This is the second in a two part series to help in-home professional caregivers learn the fundamentals of professionalism. This article focuses on how to resolve conflict, utilizing good problem-solving skills, which is necessary for anyone to be seen and treated as a professional.
Resolve conflict utilizing good problem-solving skills
Problems or conflicts are a normal part of any healthy relationship. After all, people and teams can’t be expected to agree on everything, all the time. That is why learning how to resolve conflict, rather than avoiding it, is very important. In fact, when conflict is handled in a respectful, positive way, it can become an opportunity to strengthen the bond between people and groups.
Conflict arises from differences, both large and small. These disagreements can trigger strong emotions. Once emotions are involved, it can become very difficult to get the other person or group to see what you are seeing.
The ability to successfully resolve conflict depends on your ability to manage stress quickly while remaining alert and calm; control your emotions and behavior; pay attention to the feelings being expressed; and be aware of differences and respect them.
Tips for managing and resolving conflict
Pay attention to nonverbal communication.
As we discussed in our blog about how to be a better communicator, the most important communication is wordless, expressed by facial expressions, posture, tone and intensity of voice. Listen for what is felt as well as said. When we listen in this way, we connect more deeply to our own needs and emotions, as well as those of the other person, and may help you figure out what the other person is really saying. A calm tone of voice, a reassuring touch, or an interested or concerned facial expression can go a long way toward relaxing a tense exchange.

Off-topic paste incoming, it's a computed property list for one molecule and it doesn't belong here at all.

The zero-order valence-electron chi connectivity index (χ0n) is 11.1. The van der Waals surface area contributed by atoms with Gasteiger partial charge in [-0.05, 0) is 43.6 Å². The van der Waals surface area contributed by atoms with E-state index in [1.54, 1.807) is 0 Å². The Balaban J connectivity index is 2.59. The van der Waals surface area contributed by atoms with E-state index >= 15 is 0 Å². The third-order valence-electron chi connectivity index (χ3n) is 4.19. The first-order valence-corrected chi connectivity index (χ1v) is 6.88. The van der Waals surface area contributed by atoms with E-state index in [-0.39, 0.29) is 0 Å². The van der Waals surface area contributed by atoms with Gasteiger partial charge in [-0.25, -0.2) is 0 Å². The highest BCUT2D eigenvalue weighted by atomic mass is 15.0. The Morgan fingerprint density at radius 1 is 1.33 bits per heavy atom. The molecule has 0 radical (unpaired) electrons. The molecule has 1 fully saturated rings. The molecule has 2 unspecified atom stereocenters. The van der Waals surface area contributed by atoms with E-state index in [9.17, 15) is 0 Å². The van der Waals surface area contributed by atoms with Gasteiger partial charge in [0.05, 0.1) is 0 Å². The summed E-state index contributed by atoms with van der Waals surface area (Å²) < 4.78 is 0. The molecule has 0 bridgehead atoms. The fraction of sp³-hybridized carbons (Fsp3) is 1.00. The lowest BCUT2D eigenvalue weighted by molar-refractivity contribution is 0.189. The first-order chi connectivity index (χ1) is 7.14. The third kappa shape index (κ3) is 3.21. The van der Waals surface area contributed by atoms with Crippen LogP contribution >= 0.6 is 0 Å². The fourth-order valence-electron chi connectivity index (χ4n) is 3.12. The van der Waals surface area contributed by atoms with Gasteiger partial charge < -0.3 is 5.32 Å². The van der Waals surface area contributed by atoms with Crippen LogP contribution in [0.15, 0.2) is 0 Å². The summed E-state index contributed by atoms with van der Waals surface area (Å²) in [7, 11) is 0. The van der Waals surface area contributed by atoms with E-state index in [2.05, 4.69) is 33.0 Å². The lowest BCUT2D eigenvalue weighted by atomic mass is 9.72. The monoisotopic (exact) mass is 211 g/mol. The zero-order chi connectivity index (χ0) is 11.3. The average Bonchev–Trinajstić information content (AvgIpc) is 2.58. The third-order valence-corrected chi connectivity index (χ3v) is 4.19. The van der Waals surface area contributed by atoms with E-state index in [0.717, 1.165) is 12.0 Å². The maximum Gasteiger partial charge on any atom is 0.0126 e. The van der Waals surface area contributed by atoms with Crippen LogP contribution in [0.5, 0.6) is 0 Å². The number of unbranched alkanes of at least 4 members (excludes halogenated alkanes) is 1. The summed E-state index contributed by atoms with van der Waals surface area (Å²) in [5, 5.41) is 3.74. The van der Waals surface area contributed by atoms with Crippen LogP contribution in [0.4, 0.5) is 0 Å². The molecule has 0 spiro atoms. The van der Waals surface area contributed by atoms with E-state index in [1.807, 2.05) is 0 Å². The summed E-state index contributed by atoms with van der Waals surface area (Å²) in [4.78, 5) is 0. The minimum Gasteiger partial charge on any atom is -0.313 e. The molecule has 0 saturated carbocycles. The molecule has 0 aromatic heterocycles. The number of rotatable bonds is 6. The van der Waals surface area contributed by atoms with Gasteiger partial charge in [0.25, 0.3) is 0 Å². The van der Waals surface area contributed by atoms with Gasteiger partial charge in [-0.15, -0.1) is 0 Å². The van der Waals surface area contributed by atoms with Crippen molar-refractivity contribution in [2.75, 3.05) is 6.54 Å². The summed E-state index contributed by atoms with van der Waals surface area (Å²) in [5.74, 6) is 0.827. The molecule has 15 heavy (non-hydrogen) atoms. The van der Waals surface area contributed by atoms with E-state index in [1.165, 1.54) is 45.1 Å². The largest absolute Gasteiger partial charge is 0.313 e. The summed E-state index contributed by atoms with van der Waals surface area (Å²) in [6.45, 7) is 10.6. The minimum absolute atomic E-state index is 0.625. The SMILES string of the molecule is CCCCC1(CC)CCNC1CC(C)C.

Make conflict resolution priority.
Rather than winning or “being right,” focus on resolving conflict and coming to agreements that people can live with. Maintaining and strengthening the relationship, rather than “winning” the argument, should always be your first priority. Be respectful of the other person and his or her viewpoint.
Focus on the present.
If you are holding on to grudges from previous arguments, your ability to see the reality of the current situation will be impaired. Rather than looking to the past and blaming someone else, focus on what you can do in the here and now to solve the problem.
- Find a point of agreement
- Acknowledge the other person’s statements.
- Listen carefully and repeat what you heard
- Separate the behavior from the person
- Describe how you feel
- Describe how this affected you.
Pick your battles.
Resolving conflict can be draining, so it is important to consider whether the issue is really worth your time and energy.
Be willing to forgive.
Resolving conflict is impossible if you are unwilling or unable to forgive. In order to resolve a problem, we need to be able to let go of the urge to punish, which only adds to our injury. Don’t further deplete and drain your life.
Know when to let something go.
If you can’t come to an agreement, agree to disagree. It tasks two people to keep an argument going. If a conflict is going nowhere, you can choose to disengage and move on.
The bottom line: when you care about someone, you will attempt to resolve conflict with them in a mature, kind way.
Be sensitive and respectful. Present the feedback (if to your employer) as a gift, then let the conflict go.